By Shaun King, nydailynews.com
In the 1950s and 60s, civil rights leaders learned a powerful lesson and put it to good, painful work. It changed our country immeasurably and ultimately ushered in the Civil Rights Act of 1964 and the Voting Rights Act of 1965.
On streets, on buses, at lunch counters, at train stops and even on the doorsteps of elementary, middle and high schools — people, particularly young people, quietly and peacefully protested inequity, injustice and inhumane segregation. The protests were orderly and dignified. Students were consistently respectable and peaceful.
The plan was to show the world that the spirit of white supremacy, which served as the foundation of Jim Crow segregation and oppression, would act out with horrific ugliness if its limits were tested even a little bit. Their hypothesis was proven right.
Peaceful, beautiful protestors, ranging from children to old women, were beaten with sticks and clubs as they crossed the Edmund Pettus Bridge in Selma. They were violently sprayed with full strength fire hoses and bitten by vicious police dogs under the direction of Birmingham Commissioner of Public Safety Eugene “Bull” Connor. Four little girls had their bodies blown to bits by a bomb at the 16th Street Baptist Church. In Greensboro and Nashville, mean-spirited whites would smile and laugh as they dumped milkshakes on the heads of protestors quietly sitting at the segregated Woolworth’s lunch counters. Tax-paying black folk who built up the nerve to go and vote would be told to recite the Constitution or guess how many bubbles were in a bar of soap.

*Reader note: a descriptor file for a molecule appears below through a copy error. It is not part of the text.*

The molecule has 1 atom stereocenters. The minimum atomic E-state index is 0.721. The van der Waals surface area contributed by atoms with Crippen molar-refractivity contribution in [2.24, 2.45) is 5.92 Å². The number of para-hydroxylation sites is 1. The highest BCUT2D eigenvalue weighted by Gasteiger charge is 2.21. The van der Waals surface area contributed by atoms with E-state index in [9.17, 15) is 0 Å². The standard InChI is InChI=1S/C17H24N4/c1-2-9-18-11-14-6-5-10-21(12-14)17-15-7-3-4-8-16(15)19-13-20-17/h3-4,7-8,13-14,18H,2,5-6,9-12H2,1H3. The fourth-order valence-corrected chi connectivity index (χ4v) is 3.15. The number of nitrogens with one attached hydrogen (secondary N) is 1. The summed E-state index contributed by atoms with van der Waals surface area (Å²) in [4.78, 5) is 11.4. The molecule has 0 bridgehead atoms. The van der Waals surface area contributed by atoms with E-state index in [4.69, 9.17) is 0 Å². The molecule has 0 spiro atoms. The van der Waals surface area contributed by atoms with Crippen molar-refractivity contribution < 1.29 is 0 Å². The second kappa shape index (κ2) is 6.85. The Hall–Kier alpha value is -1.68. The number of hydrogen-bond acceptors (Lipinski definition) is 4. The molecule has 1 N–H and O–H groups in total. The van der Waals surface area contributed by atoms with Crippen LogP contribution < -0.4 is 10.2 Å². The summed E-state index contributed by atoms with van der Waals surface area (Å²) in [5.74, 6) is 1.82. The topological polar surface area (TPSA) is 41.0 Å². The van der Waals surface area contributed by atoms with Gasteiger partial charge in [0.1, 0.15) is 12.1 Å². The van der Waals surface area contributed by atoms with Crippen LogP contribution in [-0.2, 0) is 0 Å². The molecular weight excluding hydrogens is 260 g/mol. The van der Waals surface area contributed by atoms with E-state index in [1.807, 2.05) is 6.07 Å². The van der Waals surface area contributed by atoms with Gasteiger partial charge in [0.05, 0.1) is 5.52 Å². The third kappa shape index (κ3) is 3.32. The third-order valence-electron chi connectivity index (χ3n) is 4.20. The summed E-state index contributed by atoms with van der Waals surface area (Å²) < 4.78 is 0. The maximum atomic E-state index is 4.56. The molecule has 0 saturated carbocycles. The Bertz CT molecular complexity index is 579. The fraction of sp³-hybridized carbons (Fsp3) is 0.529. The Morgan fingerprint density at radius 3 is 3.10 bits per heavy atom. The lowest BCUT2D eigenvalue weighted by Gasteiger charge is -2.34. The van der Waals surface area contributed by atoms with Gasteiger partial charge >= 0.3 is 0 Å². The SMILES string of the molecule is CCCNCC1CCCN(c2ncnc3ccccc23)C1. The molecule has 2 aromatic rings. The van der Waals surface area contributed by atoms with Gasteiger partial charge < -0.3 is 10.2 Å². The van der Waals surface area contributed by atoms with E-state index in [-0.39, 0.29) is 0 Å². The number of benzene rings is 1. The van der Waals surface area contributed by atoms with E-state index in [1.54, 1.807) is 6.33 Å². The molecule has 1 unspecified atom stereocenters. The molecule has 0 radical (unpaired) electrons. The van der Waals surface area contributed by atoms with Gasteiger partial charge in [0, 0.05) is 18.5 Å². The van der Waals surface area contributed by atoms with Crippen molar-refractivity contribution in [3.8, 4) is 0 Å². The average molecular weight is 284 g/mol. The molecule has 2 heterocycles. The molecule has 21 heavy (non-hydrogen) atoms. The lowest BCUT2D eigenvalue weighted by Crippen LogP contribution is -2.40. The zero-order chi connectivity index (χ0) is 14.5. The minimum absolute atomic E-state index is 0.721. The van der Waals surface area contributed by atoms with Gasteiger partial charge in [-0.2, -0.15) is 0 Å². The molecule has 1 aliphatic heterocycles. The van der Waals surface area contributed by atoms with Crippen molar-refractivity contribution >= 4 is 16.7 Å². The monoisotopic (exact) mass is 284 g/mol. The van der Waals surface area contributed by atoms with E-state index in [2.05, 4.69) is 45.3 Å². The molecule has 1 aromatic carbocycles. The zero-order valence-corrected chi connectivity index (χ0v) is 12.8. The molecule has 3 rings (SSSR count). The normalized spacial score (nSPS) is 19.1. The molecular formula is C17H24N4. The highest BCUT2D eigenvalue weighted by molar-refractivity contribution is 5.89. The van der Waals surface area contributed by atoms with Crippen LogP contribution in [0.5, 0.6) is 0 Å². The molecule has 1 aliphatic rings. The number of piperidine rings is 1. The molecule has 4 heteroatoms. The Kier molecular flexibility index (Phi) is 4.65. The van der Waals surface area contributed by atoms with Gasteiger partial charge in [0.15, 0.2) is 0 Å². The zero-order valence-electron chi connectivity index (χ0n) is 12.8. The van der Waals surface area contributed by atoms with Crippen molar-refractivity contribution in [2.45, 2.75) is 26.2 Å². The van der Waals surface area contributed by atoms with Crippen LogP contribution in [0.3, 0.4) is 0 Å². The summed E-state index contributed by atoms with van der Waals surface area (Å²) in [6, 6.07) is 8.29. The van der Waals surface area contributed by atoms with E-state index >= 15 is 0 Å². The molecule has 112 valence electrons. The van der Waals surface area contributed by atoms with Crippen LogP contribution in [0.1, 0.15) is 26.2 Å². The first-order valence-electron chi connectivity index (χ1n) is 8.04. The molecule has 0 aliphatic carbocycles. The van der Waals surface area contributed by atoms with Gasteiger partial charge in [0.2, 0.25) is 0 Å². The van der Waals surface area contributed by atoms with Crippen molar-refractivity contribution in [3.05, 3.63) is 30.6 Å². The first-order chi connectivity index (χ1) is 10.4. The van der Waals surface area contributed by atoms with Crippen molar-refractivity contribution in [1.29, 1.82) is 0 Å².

When the family of 6-year-old Ruby Bridges honored the request of the NAACP for her to integrate William Frantz Elementary School in Louisiana, what happened next defied all logic. White families began removing their kids from the school. Only one teacher, a transplant from Boston, would agree to teach her and ended up being forced to teach her in a classroom all by herself.
Protesters consistently showed up to yell and scream obscenities at the little girl. She began praying every day as armed security escorted her through the hateful mob. One woman threatened to poison Ruby — forcing the child to only eat and drink food she bought from home. Another woman brought a black baby doll in a coffin to the protests. Her father lost his job. Her family was banned from the local grocery store. Her grandparents were kicked off of the land where they were sharecroppers.
All of this — because a little, bitty black girl attended a local elementary school.
I could write a book of these brave, but horrible stories. Ultimately, a mirror was put up close to the face of America and its ugliness was exposed for the whole world to see.
This weekend, children as young as 11 and 12 years old, inspired by San Francisco 49ers quarterback Colin Kaepernick’s decision to take a knee during “The Star Spangled Banner” as a protest against continued injustice and police brutality in America, decided to take their own knee to protest the injustice that has troubled them in America.
The Beaumont Bulls are a team of elementary and middle school-age boys from Beaumont, Texas. On Saturday morning, before their game, every player and coach decided to take a knee in solidarity with Kaepernick and the growing list of NFL players who have done the same thing. Within hours of the news breaking locally, parents say, death threats and racial slurs began pouring in.
Read more at http://www.nydailynews.com/news/national/king-black-children-threatened-knee-protest-article-1.2788828